LIFE ITSELF – Review by Susan Granger

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Many years ago, silent film star Lillian Gish observed: “Hollywood is an emotional Detroit, where you buy a catharsis instead of a car.”

So we know movies are emotionally manipulative, but the much lauded TV writer/director Dan Fogelman (creator of “This Is Us”) pushes the sentimentality envelope too far in this mawkish, multigenerational melodrama.

After a bizarre introduction by Samuel L. Jackson, the first tale involves the ‘perfect’ marriage of New York college sweethearts Will (Oscar Isaac) and Abby (Olivia Wilde) and her subsequent pregnancy. Then a freak accident occurs, as lovesick Will woefully relates to his therapist, Dr. Cait Morris (Annette Bening).

When she grows up, their angst-filled daughter Dylan (Olivia Cooke) – named after Bob, whose song “Make You Feel My Love” is repeatedly used – becomes a punk rocker with a group called PB&J, much to the consternation of her devoted grandparents (Mandy Patinkin, Jean Smart).

A subsequent chapter is devoted to a family in rural Spain; it’s in Spanish with English subtitles.

When conscientious olive-picker Javier (Sergio Peris-Mencheta) is promoted to foreman by wealthy, Manzanilla-sipping landowner Sig. Saccione (Antonio Banderas), he marries his beloved, beatific Isabelle (Laia Costa) and they have an adorable son, Rodrigo. Then tragedy strikes.

When he grows up, haunted Rodrigo (Alex Monner) meets rebellious Dylan – and so the story goes.

While the interconnected families and time shift structure seem to work on NBC’s “This Is Us,” they’re simply capricious and confusing here, as is the abrupt swing from Spanish to English for the pivotal ‘reveal’ scene. And the profound subject of Abby’s dissertation – the literary device of the unreliable narrator – is superficially glib.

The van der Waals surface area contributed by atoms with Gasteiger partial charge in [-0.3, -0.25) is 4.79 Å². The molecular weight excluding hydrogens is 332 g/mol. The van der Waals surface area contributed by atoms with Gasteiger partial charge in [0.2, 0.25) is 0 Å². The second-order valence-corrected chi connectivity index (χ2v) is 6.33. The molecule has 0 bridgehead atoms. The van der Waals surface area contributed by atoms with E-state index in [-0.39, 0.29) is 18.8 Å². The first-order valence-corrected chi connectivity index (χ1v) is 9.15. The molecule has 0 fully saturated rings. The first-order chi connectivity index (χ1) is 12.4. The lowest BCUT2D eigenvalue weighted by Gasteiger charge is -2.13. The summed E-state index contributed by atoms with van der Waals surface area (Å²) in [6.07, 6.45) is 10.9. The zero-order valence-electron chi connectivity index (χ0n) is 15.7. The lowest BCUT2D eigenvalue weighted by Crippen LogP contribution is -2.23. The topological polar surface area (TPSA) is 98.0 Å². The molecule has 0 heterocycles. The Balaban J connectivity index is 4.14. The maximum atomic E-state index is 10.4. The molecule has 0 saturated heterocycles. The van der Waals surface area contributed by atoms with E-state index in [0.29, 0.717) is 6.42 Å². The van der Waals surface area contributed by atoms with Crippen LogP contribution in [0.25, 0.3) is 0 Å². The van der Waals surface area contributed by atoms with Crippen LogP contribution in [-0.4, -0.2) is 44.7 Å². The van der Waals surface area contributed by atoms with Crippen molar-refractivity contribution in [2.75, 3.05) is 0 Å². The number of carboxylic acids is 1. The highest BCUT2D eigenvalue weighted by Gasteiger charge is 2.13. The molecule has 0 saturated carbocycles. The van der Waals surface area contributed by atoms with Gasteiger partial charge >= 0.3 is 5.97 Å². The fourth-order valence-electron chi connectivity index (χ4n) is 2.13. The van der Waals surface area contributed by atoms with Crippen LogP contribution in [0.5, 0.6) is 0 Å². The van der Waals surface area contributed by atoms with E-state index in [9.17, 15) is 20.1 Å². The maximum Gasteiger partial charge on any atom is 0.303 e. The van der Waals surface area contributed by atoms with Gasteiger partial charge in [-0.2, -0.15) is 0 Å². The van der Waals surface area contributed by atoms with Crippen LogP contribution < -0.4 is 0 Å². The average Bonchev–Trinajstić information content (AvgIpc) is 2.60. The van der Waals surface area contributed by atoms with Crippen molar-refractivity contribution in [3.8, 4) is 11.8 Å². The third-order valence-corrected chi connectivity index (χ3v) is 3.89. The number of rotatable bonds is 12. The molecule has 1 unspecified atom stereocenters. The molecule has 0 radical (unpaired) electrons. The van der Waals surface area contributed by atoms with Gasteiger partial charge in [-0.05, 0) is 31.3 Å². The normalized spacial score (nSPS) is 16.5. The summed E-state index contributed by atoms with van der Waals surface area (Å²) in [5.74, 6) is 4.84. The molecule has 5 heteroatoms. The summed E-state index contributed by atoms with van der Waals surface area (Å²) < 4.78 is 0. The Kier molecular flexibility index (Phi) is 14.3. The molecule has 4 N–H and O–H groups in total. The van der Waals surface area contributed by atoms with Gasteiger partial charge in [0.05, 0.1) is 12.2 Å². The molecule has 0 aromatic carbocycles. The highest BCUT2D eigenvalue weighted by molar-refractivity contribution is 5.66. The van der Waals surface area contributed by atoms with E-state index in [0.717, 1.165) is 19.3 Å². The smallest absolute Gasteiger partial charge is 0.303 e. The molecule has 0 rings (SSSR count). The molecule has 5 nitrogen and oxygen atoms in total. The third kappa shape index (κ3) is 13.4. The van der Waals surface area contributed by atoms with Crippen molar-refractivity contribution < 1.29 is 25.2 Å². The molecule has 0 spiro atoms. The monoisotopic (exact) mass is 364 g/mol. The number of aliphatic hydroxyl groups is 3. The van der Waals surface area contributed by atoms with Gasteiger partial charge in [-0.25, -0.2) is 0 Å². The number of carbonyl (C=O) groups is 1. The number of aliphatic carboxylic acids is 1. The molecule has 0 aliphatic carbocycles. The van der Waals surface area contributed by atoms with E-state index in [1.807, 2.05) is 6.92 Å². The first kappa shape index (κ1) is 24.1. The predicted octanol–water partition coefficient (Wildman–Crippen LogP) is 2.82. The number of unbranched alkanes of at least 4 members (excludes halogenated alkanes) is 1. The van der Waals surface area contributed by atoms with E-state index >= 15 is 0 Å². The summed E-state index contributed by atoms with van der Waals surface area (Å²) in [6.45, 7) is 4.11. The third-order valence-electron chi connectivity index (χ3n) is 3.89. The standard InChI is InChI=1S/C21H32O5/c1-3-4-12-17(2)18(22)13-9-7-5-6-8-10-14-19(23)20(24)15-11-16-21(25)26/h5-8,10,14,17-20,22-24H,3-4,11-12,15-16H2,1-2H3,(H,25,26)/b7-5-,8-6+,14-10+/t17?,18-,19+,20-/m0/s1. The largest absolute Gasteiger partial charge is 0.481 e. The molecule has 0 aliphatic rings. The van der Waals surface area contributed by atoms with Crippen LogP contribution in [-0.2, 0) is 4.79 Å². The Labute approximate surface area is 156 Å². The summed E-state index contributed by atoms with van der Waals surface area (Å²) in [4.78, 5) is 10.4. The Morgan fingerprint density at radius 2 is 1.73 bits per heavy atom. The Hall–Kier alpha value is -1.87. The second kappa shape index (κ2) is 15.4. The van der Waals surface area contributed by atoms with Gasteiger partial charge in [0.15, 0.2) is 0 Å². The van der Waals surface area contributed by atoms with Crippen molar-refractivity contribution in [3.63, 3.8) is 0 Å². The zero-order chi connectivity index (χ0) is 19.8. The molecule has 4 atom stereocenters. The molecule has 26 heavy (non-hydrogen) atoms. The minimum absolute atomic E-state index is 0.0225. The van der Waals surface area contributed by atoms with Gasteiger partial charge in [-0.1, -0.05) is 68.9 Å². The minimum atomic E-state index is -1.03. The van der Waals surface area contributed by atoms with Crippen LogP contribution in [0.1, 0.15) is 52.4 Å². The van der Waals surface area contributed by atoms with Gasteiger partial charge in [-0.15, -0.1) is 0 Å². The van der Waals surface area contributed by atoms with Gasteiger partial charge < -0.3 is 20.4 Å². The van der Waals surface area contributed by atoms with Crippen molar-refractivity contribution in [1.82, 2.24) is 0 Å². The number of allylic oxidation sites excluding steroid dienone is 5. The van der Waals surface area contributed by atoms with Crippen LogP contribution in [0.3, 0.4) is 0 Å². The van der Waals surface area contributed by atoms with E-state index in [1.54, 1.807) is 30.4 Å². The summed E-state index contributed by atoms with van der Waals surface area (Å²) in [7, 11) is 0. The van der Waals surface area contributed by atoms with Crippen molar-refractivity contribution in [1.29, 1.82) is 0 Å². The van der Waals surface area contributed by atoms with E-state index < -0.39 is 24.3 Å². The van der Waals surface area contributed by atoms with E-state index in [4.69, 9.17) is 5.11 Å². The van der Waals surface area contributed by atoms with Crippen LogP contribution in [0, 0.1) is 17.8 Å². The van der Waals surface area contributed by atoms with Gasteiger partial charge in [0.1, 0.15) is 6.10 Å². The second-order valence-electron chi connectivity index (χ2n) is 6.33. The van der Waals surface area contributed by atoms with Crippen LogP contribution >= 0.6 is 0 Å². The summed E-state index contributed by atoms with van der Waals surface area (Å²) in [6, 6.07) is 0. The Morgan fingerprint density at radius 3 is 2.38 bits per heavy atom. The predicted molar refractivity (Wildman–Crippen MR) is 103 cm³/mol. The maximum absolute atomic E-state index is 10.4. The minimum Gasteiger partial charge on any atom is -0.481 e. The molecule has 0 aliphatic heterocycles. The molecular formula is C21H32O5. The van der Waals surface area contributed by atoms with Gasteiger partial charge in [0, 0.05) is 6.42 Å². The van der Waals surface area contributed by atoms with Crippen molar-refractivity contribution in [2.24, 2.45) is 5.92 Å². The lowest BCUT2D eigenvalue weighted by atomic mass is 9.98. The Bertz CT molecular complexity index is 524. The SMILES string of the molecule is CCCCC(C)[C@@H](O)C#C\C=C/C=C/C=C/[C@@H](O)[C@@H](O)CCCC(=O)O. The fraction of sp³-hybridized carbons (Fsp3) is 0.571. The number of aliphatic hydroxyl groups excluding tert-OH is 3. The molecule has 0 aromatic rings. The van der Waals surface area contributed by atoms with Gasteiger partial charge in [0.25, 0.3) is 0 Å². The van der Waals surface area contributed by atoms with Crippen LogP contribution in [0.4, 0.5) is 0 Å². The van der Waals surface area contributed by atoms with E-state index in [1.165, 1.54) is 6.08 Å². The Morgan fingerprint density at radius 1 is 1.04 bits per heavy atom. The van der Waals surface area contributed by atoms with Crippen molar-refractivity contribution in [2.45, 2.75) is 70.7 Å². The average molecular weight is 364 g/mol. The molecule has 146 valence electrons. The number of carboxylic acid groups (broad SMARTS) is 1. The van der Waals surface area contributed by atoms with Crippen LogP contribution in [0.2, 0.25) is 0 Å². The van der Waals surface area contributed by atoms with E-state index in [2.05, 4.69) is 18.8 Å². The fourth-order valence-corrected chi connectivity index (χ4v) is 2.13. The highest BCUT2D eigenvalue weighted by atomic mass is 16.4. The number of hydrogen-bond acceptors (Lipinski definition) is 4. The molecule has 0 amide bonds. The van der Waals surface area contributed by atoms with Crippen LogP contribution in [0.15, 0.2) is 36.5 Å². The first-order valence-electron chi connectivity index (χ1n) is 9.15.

On the Granger Movie Gauge of 1 to 10, “Life Itself” is an existentially contrived 5, revolving around the fate’s frustrating unpredictability.

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Susan Granger

Susan Granger is a product of Hollywood. Her natural father, S. Sylvan Simon, was a director and producer at R.K.O., M.G.M. and Columbia Pictures; her adoptive father, Armand Deutsch, produced movies at M.G.M. As a child, Susan appeared in movies with Abbott & Costello, Red Skelton, Lucille Ball, Margaret O'Brien and Lassie. She attended Mills College in California, studying journalism with Pierre Salinger, and graduated from the University of Pennsylvania, Phi Beta Kappa, with highest honors in journalism. During her adult life, Susan has been on radio and television as an anchorwoman and movie/drama critic. Her newspaper reviews have been syndicated around the world, and she has appeared on American Movie Classics cable television. In addition, her celebrity interviews and articles have been published in REDBOOK, PLAYBOY, FAMILY CIRCLE, COSMOPOLITAN, WORKING WOMAN and THE NEW YORK TIMES, as well as in PARIS MATCH, ELLE, HELLO, CARIBBEAN WORLD, ISLAND LIFE, MACO DESTINATIONS, NEWS LIMITED NEWSPAPERS (Australia), UK DAILY MAIL, UK SUNDAY MIRROR, DS (France), LA REPUBBLICA (Italy), BUNTE (Germany), VIP TRAVELLER (Krisworld) and many other international publications through SSG Syndicate. Susan also lectures on the "Magic and Mythology of Hollywood" and "Don't Take It Personally: Conquering Criticism and other Survival Skills," originally published on tape by Dove Audio.